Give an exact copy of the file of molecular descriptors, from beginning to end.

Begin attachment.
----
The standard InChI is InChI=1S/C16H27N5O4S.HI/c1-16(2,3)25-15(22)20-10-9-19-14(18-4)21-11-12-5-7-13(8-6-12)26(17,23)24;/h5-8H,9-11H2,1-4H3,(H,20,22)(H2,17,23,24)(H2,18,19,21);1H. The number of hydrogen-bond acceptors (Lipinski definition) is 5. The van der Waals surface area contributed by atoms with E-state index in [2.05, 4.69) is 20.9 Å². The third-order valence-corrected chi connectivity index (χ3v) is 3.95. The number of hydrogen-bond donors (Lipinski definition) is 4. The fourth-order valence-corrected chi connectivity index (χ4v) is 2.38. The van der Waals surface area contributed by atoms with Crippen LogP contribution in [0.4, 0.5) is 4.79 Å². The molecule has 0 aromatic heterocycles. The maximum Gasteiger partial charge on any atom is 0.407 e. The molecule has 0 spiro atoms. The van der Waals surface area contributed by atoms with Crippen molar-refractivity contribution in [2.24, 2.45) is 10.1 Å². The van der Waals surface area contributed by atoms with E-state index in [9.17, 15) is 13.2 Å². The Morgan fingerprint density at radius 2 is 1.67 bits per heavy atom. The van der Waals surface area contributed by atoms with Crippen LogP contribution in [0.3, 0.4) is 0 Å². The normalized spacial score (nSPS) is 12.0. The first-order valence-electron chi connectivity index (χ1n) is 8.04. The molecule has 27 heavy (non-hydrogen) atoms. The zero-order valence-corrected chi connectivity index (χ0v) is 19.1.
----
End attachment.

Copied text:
The standard InChI is InChI=1S/C16H27N5O4S.HI/c1-16(2,3)25-15(22)20-10-9-19-14(18-4)21-11-12-5-7-13(8-6-12)26(17,23)24;/h5-8H,9-11H2,1-4H3,(H,20,22)(H2,17,23,24)(H2,18,19,21);1H. The number of hydrogen-bond acceptors (Lipinski definition) is 5. The van der Waals surface area contributed by atoms with E-state index in [2.05, 4.69) is 20.9 Å². The third-order valence-corrected chi connectivity index (χ3v) is 3.95. The number of hydrogen-bond donors (Lipinski definition) is 4. The fourth-order valence-corrected chi connectivity index (χ4v) is 2.38. The van der Waals surface area contributed by atoms with Crippen LogP contribution in [0.4, 0.5) is 4.79 Å². The molecule has 0 aromatic heterocycles. The maximum Gasteiger partial charge on any atom is 0.407 e. The molecule has 0 spiro atoms. The van der Waals surface area contributed by atoms with Crippen molar-refractivity contribution in [2.24, 2.45) is 10.1 Å². The van der Waals surface area contributed by atoms with E-state index in [9.17, 15) is 13.2 Å². The Morgan fingerprint density at radius 2 is 1.67 bits per heavy atom. The van der Waals surface area contributed by atoms with Crippen LogP contribution in [0.3, 0.4) is 0 Å². The normalized spacial score (nSPS) is 12.0. The first-order valence-electron chi connectivity index (χ1n) is 8.04. The molecule has 27 heavy (non-hydrogen) atoms. The zero-order valence-corrected chi connectivity index (χ0v) is 19.1.